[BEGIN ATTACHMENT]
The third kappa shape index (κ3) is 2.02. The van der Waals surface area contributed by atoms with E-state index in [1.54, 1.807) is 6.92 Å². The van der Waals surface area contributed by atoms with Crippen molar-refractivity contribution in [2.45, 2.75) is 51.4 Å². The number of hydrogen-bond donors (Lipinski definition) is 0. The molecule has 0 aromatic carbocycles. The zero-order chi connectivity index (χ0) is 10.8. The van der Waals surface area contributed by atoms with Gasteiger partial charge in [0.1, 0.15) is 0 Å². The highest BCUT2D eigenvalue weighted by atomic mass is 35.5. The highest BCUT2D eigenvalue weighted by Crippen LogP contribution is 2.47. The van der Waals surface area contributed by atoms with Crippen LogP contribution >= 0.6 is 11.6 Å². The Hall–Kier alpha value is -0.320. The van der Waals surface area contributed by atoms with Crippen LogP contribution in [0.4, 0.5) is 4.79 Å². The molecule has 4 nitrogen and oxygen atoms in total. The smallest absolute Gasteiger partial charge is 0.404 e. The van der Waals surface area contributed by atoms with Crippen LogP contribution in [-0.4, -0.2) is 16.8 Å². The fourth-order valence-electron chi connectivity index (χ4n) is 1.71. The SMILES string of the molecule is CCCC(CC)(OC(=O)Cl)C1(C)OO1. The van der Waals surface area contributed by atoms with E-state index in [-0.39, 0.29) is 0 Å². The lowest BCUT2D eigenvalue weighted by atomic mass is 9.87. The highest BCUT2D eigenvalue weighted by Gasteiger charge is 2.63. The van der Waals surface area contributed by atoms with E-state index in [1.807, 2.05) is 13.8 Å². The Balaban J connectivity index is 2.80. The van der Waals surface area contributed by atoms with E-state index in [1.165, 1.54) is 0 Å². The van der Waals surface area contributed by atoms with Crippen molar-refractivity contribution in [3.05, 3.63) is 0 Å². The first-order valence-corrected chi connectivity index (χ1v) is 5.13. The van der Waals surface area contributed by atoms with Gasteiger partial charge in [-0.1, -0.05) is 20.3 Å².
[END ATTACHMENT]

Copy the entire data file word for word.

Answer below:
The third kappa shape index (κ3) is 2.02. The van der Waals surface area contributed by atoms with E-state index in [1.54, 1.807) is 6.92 Å². The van der Waals surface area contributed by atoms with Crippen molar-refractivity contribution in [2.45, 2.75) is 51.4 Å². The number of hydrogen-bond donors (Lipinski definition) is 0. The molecule has 0 aromatic carbocycles. The zero-order chi connectivity index (χ0) is 10.8. The van der Waals surface area contributed by atoms with Gasteiger partial charge in [0.1, 0.15) is 0 Å². The highest BCUT2D eigenvalue weighted by atomic mass is 35.5. The highest BCUT2D eigenvalue weighted by Crippen LogP contribution is 2.47. The van der Waals surface area contributed by atoms with Crippen LogP contribution >= 0.6 is 11.6 Å². The Hall–Kier alpha value is -0.320. The van der Waals surface area contributed by atoms with Crippen LogP contribution in [0.4, 0.5) is 4.79 Å². The molecule has 4 nitrogen and oxygen atoms in total. The smallest absolute Gasteiger partial charge is 0.404 e. The van der Waals surface area contributed by atoms with Crippen LogP contribution in [-0.4, -0.2) is 16.8 Å². The fourth-order valence-electron chi connectivity index (χ4n) is 1.71. The SMILES string of the molecule is CCCC(CC)(OC(=O)Cl)C1(C)OO1. The van der Waals surface area contributed by atoms with E-state index in [-0.39, 0.29) is 0 Å². The lowest BCUT2D eigenvalue weighted by atomic mass is 9.87. The highest BCUT2D eigenvalue weighted by Gasteiger charge is 2.63. The van der Waals surface area contributed by atoms with E-state index in [1.807, 2.05) is 13.8 Å². The Balaban J connectivity index is 2.80. The van der Waals surface area contributed by atoms with E-state index in [1.165, 1.54) is 0 Å². The van der Waals surface area contributed by atoms with Crippen molar-refractivity contribution in [3.05, 3.63) is 0 Å². The first-order valence-corrected chi connectivity index (χ1v) is 5.13. The van der Waals surface area contributed by atoms with Gasteiger partial charge in [-0.1, -0.05) is 20.3 Å².